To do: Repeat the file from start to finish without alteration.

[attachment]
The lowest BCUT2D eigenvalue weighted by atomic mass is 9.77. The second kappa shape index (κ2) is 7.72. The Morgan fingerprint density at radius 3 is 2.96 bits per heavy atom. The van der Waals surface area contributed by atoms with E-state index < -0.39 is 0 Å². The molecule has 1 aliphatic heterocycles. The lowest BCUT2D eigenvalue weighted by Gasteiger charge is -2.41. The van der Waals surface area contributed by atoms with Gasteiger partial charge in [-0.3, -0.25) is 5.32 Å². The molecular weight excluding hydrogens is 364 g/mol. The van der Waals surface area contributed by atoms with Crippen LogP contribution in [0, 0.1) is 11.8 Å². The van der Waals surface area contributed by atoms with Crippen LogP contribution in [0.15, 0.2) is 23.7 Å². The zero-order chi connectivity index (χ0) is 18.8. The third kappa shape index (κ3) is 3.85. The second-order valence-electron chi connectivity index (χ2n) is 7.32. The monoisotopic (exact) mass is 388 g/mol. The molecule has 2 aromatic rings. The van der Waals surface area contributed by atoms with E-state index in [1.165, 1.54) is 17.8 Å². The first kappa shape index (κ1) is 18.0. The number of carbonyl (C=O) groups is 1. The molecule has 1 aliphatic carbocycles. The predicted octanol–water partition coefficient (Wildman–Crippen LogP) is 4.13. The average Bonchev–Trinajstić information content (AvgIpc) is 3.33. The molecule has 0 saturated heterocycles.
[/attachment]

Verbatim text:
The lowest BCUT2D eigenvalue weighted by atomic mass is 9.77. The second kappa shape index (κ2) is 7.72. The Morgan fingerprint density at radius 3 is 2.96 bits per heavy atom. The van der Waals surface area contributed by atoms with E-state index < -0.39 is 0 Å². The molecule has 1 aliphatic heterocycles. The lowest BCUT2D eigenvalue weighted by Gasteiger charge is -2.41. The van der Waals surface area contributed by atoms with Gasteiger partial charge in [-0.3, -0.25) is 5.32 Å². The molecular weight excluding hydrogens is 364 g/mol. The van der Waals surface area contributed by atoms with Crippen LogP contribution in [0, 0.1) is 11.8 Å². The van der Waals surface area contributed by atoms with Crippen LogP contribution in [0.15, 0.2) is 23.7 Å². The zero-order chi connectivity index (χ0) is 18.8. The third kappa shape index (κ3) is 3.85. The second-order valence-electron chi connectivity index (χ2n) is 7.32. The monoisotopic (exact) mass is 388 g/mol. The molecule has 2 aromatic rings. The van der Waals surface area contributed by atoms with E-state index in [1.165, 1.54) is 17.8 Å². The first kappa shape index (κ1) is 18.0. The number of carbonyl (C=O) groups is 1. The molecule has 1 aliphatic carbocycles. The predicted octanol–water partition coefficient (Wildman–Crippen LogP) is 4.13. The average Bonchev–Trinajstić information content (AvgIpc) is 3.33. The molecule has 0 saturated heterocycles.